Report Plays Down Potential Russian “New START” Noncompliance

Russia would achieve little benefit by violating the terms of its commitments under a new nuclear arms control pact with the United States, the U.S. State Department said in a confidential report to lawmakers earlier this month (seeGSN, July 19).

U.S. President Barack Obama and Russian President Dmitry Medvedev in April signed the replacement to the 1991 Strategic Arms Reduction Treaty. The “New START” pact would obligate both nations to cap their fielded strategic nuclear weapons to 1,550 warheads, down from the maximum of 2,200 allowed each country by 2012 under the 2002 Moscow Treaty. The deal would also limit U.S. and Russian deployed nuclear delivery vehicles to 700, with another 100 platforms allowed in reserve. The pact has been submitted for ratification by the Senate and by Russia’s legislature.

“The potential benefits to be derived from Russia from cheating or breakout from the treaty would appear to be questionable,” theWashington Times yesterday quoted the July 12 report as stating. The document’s release appeared to precede the disclosure of State Department assessments on Russia’s compliance in recent years with the 1991 treaty, which expired last December (see GSN, July 6).

The reports indicate that Russia was “in noncompliance on a whole range of START treaty issues,” former Assistant Secretary of State Paula DeSutter said last year.

Due to the effectiveness of the U.S. nuclear deterrent, “any Russian cheating under the treaty would have little effect if any on the assured second-strike capabilities of U.S. strategic forces,” says an unclassified portion of the July 12 document.

“In addition to the financial and international political costs of such an action, any Russian leader considering cheating or breakout from [New START] would have to consider that the United States will retain the ability to ‘upload’ large numbers of additional nuclear warheads on both bombers and missiles under New START, which would provide the ability for a timely and very significant U.S. response,” the document states (Bill Gertz, Washington Times, July 20).

The Pentagon took a similar position in testimony yesterday before the Senate Armed Services Committee, the Associated Press reported.

“Because the United States will retain a diverse triad of strategic forces, any Russian cheating under the treaty would have little effect on the assured second-strike capabilities of U.S. strategic forces,” Principal Deputy Defense Undersecretary James Miller said, arguing that Moscow would be unlikely to violate the pact (Robert Burns, Associated Press/Florida Times-Union, July 20).

“The survivability and responsiveness of (U.S.) strategic submarines at sea and alert heavy bombers would be unaffected by even large-scale cheating,” the Times quoted Miller as saying. “This, of course, does not mean that Russian cheating or breakout is likely or that it would be acceptable” (Gertz, Washington Times).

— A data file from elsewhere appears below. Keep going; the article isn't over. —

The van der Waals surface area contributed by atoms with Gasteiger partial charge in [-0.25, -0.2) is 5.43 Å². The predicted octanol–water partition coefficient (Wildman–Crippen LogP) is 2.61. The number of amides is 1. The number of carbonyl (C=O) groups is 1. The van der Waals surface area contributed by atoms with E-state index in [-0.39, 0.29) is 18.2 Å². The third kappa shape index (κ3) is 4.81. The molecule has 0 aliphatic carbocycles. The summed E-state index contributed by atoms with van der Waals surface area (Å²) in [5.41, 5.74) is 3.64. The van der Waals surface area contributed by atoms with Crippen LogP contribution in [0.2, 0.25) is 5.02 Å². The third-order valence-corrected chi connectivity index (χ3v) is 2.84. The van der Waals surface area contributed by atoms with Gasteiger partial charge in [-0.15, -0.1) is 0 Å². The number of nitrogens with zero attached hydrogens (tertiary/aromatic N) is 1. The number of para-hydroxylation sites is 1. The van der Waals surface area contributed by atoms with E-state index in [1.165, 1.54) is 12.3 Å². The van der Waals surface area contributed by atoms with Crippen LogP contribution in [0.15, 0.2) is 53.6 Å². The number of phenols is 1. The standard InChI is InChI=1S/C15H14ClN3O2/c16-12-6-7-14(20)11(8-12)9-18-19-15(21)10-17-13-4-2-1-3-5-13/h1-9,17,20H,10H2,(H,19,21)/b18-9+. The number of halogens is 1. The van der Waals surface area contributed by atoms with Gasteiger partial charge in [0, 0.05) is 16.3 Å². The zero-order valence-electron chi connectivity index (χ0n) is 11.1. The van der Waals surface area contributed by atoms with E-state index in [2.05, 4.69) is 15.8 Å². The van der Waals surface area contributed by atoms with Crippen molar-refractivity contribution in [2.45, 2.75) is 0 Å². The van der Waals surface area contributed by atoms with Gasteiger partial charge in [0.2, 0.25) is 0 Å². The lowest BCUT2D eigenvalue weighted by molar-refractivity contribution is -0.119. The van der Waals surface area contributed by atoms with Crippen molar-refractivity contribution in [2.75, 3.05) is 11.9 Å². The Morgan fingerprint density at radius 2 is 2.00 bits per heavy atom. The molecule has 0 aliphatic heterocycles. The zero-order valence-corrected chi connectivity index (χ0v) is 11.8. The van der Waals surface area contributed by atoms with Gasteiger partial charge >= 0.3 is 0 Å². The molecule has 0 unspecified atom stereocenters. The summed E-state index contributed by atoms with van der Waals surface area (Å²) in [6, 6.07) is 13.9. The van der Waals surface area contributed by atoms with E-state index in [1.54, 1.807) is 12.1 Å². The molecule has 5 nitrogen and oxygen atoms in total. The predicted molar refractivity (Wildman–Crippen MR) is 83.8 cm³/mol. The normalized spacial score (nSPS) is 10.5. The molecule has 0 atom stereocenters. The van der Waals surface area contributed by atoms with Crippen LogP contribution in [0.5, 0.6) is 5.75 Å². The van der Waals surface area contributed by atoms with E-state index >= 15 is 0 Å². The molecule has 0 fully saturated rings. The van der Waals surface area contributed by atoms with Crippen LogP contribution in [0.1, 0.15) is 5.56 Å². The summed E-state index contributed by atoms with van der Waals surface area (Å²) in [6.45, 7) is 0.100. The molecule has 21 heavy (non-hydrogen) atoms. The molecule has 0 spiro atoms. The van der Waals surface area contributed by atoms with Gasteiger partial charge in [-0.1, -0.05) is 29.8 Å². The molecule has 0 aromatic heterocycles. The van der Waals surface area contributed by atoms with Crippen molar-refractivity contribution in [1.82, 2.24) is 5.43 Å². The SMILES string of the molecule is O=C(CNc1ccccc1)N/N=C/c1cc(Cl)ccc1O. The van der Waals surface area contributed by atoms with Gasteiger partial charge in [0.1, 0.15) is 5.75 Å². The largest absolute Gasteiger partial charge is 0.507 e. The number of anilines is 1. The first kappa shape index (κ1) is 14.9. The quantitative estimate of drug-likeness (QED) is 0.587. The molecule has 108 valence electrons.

However, the resilience of the U.S. nuclear deterrent offers Russia little reason to breach the pact, AP quoted him as saying.

The Pentagon official reaffirmed the State Department’s position that the United States could rapidly deploy additional warheads if the need arose. Russia lacks a similar capability, he said.

“Therefore any breakout scenario would have, at most, limited military significance,” Miller said (Burns, AP).

The pact would give the United States an “improved understanding” of Russia’s nuclear weapons, the State Department said in its report. The document suggests U.S. intelligence efforts could help verify Moscow’s declared weapon inventories, but a National Intelligence Estimate questions how well the U.S. intelligence community could monitor Russian compliance with the pact.

“What this brings to the casual observer’s mind … is if it doesn’t have any consequences if they do any cheating, what’s the point in having a treaty?” Senator John McCain (R-Ariz.) said in an exchange yesterday with U.S. Strategic Command head Gen. Kevin Chilton, who expressed agreement with the State Department report.

“I always believed in all the treaties that I’ve been involved in, in the past 28 years … that cheating does matter and it does have an effect. And to say that it has little if any effect, then we’ve been wasting a lot of time and money on negotiations,” McCain said during the hearing.

Chilton agreed that Russian noncompliance would affect the agreement, but added that “we’re in a good position with the treaty” and the United States could spot “significant cheating” (Gertz, Washington Times). The United States would notice a major increase in Russian warheads and react as needed, he said (Burns, AP).

Senator Christopher Bond (R-Mo.) called for a ratification process slow enough to allow thorough consideration of the treaty’s monitoring terms and U.S. spy agency perspectives on the pact. “The administration is taking us down a dangerous path,” Bond said in released remarks.

Senator Jon Kyl (R-Ariz.) has accused Moscow of breaching the 1991 treaty by testing a multiple-warhead version of its Topol-M ICBM. “The Russians have cheated — if not in the letter of the START agreement, at least in its spirit — by converting one of their existing missiles, the Topol-M, to this new multiple-warhead variant,” Kyl said.

Senator Carl Levin (D-Mich.), the panel’s chairman, said the pact would be “verifiable.”

McCain countered: “Many of us have concerns about the New START treaty’s methods of verification, its constraints on ballistic-missile defense and the accompanying plan for modernization of both the nuclear stockpile and our nuclear-delivery vehicles” (Gertz, Washington Times).

Senators George LeMieux (R-Fla.) and Scott Brown (R-Mass.) suggested nonstrategic nuclear weapons posed a more significant danger, United Press International reported (see related GSN story, today; United Press International, July 20).